The optimal model maps (Figure 3C) showed strong correlation between the applied diffusion model and tissue type. The Gaussian model, which presents free water in a single compartment, dominated the ventricle regions (CSF), a water pool. The Kurtosis model, which presents restricted water with a non-Gaussian probability distribution movement whose decay curve can be approximated with the Equation (6), dominated WM regions containing axon fibers. The Gamma model, which presents a multiple-compartment tissue with statistical distribution on diffusion coefficients, dominated GM regions containing neuronal cell bodies. Having said that, not all of the GM voxels showed Gamma model optimum and some WM voxels showed non-Kurtosis model optimum (Table 1). For example, Figure 3 showed that in the thalamus and basal ganglia, the optimal model indices were varied and dominated by the Kurtosis model. Owing to the optimal model territory achieving steady state (Figure 5) with NA6 dataset, the influence of the noise was expected to be relatively small. Some reasons might cause the complex optimal model contents. First, he model of water movement can be varied in a type of tissue. Although most of the voxels followed a specific model, others did not. Table 3 demonstrates that an inadequate diffusion model fitting can propagate systematic errors to the perfusion estimation. Second, in this study, the voxel size was 3 × 3 × 3 mm3, which is close to the GM thickness. Although we segmented the regions of interest with the MPRAGE volume by SPM, the mis-registration caused by the DWI distortion can be happened. The voxels located around the tissue boundaries might be replaced by other tissues. Third, based on the tendency of Figure 5, the Gaussian voxels might shift to the Gamma voxels or the Kurtosis voxels by increasing SNR. On the other hand, despite it is possible to apply the optimal model mapping method based on the segmental regions of interest for the normal subjects (Table 2), in clinical use, we would not expect the tissue type a priori, especially for the abnormal legions. These issues need further investigations.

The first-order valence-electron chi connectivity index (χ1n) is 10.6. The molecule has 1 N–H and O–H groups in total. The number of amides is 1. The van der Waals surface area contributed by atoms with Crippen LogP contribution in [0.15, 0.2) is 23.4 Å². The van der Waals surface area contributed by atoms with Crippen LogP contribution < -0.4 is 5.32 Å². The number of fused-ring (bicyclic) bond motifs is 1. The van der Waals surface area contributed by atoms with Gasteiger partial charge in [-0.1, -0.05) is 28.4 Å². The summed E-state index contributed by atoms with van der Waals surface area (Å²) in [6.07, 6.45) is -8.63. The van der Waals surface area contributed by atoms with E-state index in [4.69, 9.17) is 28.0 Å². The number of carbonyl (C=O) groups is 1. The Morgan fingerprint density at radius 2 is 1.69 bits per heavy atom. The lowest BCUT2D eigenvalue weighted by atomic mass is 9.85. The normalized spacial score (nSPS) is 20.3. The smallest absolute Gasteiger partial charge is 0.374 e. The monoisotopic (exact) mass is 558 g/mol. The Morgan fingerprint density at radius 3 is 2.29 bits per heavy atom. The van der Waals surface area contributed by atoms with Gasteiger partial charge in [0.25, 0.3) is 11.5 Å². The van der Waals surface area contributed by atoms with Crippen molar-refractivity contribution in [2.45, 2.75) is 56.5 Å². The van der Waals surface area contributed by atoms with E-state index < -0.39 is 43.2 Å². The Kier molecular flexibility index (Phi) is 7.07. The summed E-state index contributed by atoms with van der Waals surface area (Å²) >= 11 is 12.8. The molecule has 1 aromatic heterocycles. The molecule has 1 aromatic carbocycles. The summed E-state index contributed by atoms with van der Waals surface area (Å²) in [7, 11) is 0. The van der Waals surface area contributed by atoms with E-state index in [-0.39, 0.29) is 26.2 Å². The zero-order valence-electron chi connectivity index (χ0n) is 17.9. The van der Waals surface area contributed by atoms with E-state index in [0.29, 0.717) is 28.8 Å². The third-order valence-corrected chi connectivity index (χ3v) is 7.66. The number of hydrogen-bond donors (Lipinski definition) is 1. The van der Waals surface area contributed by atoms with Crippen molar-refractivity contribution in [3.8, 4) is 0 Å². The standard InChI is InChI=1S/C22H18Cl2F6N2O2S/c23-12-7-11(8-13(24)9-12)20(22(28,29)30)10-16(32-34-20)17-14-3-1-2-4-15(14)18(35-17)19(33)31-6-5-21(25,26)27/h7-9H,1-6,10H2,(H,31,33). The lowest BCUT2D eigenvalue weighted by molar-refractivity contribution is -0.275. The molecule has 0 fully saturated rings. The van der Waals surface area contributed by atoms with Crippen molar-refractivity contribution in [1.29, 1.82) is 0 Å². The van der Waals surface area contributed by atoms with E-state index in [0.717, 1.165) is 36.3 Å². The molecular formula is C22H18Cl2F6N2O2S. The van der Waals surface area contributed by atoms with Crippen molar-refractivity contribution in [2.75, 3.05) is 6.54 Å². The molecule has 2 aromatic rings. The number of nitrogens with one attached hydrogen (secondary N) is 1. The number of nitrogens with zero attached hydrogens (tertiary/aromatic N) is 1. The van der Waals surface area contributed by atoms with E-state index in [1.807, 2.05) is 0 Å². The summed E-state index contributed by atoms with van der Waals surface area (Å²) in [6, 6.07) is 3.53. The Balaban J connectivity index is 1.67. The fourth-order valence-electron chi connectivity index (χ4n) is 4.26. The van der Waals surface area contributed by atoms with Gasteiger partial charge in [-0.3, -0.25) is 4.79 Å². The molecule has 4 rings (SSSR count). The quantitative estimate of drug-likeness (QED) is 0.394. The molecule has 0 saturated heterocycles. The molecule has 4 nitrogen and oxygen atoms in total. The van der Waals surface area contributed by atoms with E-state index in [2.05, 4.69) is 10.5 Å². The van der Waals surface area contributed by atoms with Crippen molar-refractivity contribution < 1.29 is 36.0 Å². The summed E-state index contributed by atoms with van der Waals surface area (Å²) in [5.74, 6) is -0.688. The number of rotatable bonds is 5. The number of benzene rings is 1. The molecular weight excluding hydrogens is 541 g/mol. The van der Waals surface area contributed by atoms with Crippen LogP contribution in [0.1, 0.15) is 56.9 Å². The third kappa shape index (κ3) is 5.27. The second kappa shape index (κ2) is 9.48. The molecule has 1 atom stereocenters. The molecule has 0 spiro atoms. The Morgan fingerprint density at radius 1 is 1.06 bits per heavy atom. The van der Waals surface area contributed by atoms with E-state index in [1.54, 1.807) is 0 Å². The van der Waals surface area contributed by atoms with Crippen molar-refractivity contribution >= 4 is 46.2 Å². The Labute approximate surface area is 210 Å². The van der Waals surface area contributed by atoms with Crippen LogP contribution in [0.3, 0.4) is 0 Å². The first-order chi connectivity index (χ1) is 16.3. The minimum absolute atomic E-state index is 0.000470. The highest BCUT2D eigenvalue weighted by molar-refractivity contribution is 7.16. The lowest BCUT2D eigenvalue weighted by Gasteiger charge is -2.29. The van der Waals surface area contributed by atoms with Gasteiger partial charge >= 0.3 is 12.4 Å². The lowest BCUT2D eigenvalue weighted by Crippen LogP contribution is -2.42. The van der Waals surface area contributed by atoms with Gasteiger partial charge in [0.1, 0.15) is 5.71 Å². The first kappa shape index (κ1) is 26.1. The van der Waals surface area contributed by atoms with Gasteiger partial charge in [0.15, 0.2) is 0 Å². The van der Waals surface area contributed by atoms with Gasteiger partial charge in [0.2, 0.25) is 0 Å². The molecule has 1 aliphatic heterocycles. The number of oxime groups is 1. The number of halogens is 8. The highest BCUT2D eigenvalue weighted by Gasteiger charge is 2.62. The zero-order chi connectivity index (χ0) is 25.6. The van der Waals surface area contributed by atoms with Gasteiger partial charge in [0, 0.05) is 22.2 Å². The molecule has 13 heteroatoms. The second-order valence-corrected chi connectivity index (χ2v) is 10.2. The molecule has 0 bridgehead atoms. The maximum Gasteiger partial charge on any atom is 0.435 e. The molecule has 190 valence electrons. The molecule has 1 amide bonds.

The cAIC values in Figure 2 may give the impression that their small differences among models indicate the selection of the optimal model just by chance, being affected by noise. Nevertheless, we should be careful about the evaluation regardless of however small the differences might be. We should not refer to their absolute values for comparison since scaling the original data can shift them even though the final results remain unchanged. As shown in the definition of cAIC (Equation 3), when the original data are scaled up or down by the factor of alpha, the cAIC values shift by 2N × ln (alpha). Therefore, if we scale by a factor of 1/1,000, for example, the cAIC values will shift by −138.2. Thus, in the case of Figure 2F, the cAIC values (150.7, 138.8, and 134.6) for the Gaussian, Kurtosis, and Gamma models will shift to 12.5, 0.6, and −3.6, respectively, which would give a different impression. Here, we should emphasize that this scaling does not change the entire results, including fp, D, D*, and optimal models.